Similar statements were made in similar hearings four, five, six years ago.  The difference is that the media and hopefully the Congress are now paying attention to them. 

MATTHEWS:  You know, we think in terms of this logic of four years.  We expect to be hit on Election Day in the quadrennium.  We expected it to come on ‘04, ‘08, ‘12, whatever.  And I was just thinking—I was looking at the dates of our attacks before, ‘93, 2001.  They don‘t operate on our calendar, do they? 

HARLOW:  No.  They do not at all operate on the calender that we do.  They have got their own timetable.  They strike us when they can, not when we‘re expecting it or not based on some timetable. 

MATTHEWS:  Is it a time of their choosing or opportunity? 

HARLOW:  A little of both.  I think they are very patient.  They wait for the opportunity to strike us and they do it when they think we‘ve dropped our guard. 

MATTHEWS:  There was talk today of once again about weapons of mass destruction, the phrase meant to cover, chemical, nuclear, and, of course, biological.  Is that the fear, that they will launch some major effort here?  I‘ve noticed, just to suggest the question and the answer, they don‘t seem to come in for 101 killings or spraying bullets.  It always seems to be something dramatic. 


MATTHEWS:  Al Qaeda.

BEN-VENISTE:  Have in mind, again, that we haven‘t seen an attack since 9/11.  So, there‘s good reason to be hopeful. 

MATTHEWS:  Except for Spain. 

BEN-VENISTE:  And—in our country. 

MATTHEWS:  Yes.  Right. 

BEN-VENISTE:  Yes.  Understood. 

And, yes, we‘re concerned about the existence of sleeper cells.  Richard Clarke five days after the inauguration of President Bush wrote a memorandum in which he warned Dr. Rice of the potentiality and the likely existence of sleeper cells.  That just means that we have to be more alert.  We have to be more aware.  We have to do our job better as intelligence and law enforcement agencies. 

But with respect to specifics, I didn‘t hear anything today that was different.  Sure, al Qaeda would like to hit us.  The question is whether they can and how smart we are in doing the job of protecting the United States. 

MATTHEWS:  Bill, let‘s try to put some pieces together.  You know that we‘ve been hit by al Qaeda, obviously, 9/11 and the Cole And the African embassies, the American embassies on East—on East—in East Africa.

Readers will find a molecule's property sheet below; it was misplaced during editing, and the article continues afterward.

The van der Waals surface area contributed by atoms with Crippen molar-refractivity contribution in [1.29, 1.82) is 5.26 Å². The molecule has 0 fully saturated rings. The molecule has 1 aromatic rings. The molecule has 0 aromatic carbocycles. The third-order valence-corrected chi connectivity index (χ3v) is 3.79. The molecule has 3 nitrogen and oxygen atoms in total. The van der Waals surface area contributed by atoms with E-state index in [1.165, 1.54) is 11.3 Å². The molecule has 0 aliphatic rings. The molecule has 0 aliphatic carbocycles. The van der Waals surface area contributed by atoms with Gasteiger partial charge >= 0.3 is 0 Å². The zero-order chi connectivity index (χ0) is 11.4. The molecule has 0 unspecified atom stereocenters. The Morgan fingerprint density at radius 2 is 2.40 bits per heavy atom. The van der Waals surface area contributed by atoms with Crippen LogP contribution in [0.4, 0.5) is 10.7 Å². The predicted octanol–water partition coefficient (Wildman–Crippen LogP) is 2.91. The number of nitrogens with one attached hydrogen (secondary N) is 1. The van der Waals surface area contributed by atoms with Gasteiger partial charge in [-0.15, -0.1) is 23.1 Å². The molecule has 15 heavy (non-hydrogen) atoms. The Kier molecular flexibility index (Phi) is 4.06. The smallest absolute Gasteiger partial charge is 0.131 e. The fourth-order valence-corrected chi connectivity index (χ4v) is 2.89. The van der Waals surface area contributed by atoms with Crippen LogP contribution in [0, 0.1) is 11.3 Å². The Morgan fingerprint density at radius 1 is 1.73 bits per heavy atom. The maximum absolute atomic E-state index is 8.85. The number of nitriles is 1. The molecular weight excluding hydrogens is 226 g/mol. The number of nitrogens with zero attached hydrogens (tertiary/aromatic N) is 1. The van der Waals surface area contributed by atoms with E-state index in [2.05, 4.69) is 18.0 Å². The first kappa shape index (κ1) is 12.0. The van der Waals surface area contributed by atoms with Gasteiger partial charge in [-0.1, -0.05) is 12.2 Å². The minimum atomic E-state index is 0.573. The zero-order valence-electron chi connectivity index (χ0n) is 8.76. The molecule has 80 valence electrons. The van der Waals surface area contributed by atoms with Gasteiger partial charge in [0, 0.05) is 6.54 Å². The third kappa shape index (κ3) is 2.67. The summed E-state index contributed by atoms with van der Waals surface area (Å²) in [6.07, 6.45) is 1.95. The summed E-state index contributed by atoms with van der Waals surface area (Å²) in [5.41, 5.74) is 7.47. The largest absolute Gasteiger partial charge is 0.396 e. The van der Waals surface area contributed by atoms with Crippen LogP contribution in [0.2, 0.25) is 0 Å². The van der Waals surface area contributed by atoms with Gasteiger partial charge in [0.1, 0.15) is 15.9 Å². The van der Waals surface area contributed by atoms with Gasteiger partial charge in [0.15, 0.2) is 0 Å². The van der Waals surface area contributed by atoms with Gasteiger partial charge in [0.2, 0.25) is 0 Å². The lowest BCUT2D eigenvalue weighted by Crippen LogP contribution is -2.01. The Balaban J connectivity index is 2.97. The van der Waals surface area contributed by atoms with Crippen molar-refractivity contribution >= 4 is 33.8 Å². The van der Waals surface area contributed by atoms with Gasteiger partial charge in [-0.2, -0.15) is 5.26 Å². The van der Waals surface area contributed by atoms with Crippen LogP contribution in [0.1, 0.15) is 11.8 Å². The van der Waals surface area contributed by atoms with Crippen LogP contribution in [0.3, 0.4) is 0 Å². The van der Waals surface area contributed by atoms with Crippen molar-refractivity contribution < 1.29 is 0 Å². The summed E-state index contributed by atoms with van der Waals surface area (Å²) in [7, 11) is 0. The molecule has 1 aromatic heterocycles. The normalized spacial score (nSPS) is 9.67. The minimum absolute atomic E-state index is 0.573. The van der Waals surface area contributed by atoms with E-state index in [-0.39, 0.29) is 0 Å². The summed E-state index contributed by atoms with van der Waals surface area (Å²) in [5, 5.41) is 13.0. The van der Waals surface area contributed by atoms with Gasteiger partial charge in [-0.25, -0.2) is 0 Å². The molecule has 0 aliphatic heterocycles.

But Hezbollah has mainly targeted Israel.  That‘s the reason it exists.  It comes out of Lebanon.  It is supported by the Iranians.  Now, today, we saw an announcement that Syria and Iran are going to be operating together as a sort of soul brothers or whatever you want to call them.  They have Hezbollah at their disposal.  Do you think they may be aiming Hezbollah at us now? 

HARLOW:  I think they probably want to imply the threat that we are, because they‘ve heard all the rhetoric about the U.S. focusing on Iran.  And both Iran and Syria are...

MATTHEWS:  Yes.  We‘re telling them to change their acts.  Yes. 

HARLOW:  Are threatened by the presence of an emergent possible democracy in Iraq.  And so I think they want to imply to us that they are not going to accept threats from us lightly. 

MATTHEWS:  Isn‘t that a logical jump I‘ve just made, that if you are thinking about Syria and Iran getting together, you think about their terrorist arm? 

HARLOW:  Well, the policy-makers...

MATTHEWS:  Being used?

HARLOW:  The policy-makers very well ought to consider the potential, if you send messages to those countries, what their possible message in return might be? 

MATTHEWS:  They might spit right back at us with fire. 

HARLOW:  They may well. 

BEN-VENISTE:  No question about it.  You‘ve got to play defense as well as offense when you make these kinds of statements. 

MATTHEWS:  Why don‘t we have a national intelligence director at this point, Richard?  It was the big promise of reform.  The president was going to do it.  He got pushed into it by people like Joe Lieberman.  Why don‘t we do it?  Why don‘t we have a leader yet in fighting this war? 

BEN-VENISTE:  Well, it all depends on the president.  Unless the president takes on this responsibility—it is now the law.  He signed it into law.  He‘s got to find the right person to be the director of national intelligence. 

There are a lot of big dogs out there who are barking. 

MATTHEWS:  Right. 

BEN-VENISTE:  All the time.  And they don‘t want a director of national intelligence.  And the reason they don‘t want it is the same reason why we recommended it. 

And that is so that we have this continued stove-piping of agencies. 

And each one doesn‘t want to give up their jurisdiction. 

MATTHEWS:  Bill, is that a problem that you see, that we don‘t have a leader of our fight against terrorism? 


Actually, I think the problem is that the job as it was created was not a very good one.  And a lot of people who are qualified for the job are turning it down. 

MATTHEWS:  Because it‘s just a matter of liaison work?

HARLOW:  People like Bob Gates, former DCI, are saying, this is not a job I want a take.  It has all the authority—responsibility attached to it, but without the ability to control the agencies that they want.  They see that it is a job which is kind of toothless.  And they don‘t want to be the first one in line to get fired. 

MATTHEWS:  So why didn‘t we think about all this weakness and failure structurally when we created this job of national intelligence director? 

HARLOW:  There was an election going on. 

MATTHEWS:  It was for show. 

BEN-VENISTE:  But that‘s why we wanted to give the director of national intelligence budget authority and a degree of autonomy...

MATTHEWS:  Right. 

BEN-VENISTE:  In order to do the job. 

You don‘t have to have troops to do this job.  This is the job that the director of CIA was supposed to have when the CIA was created in 1947.  Central intelligence was supposed to be directed by this director.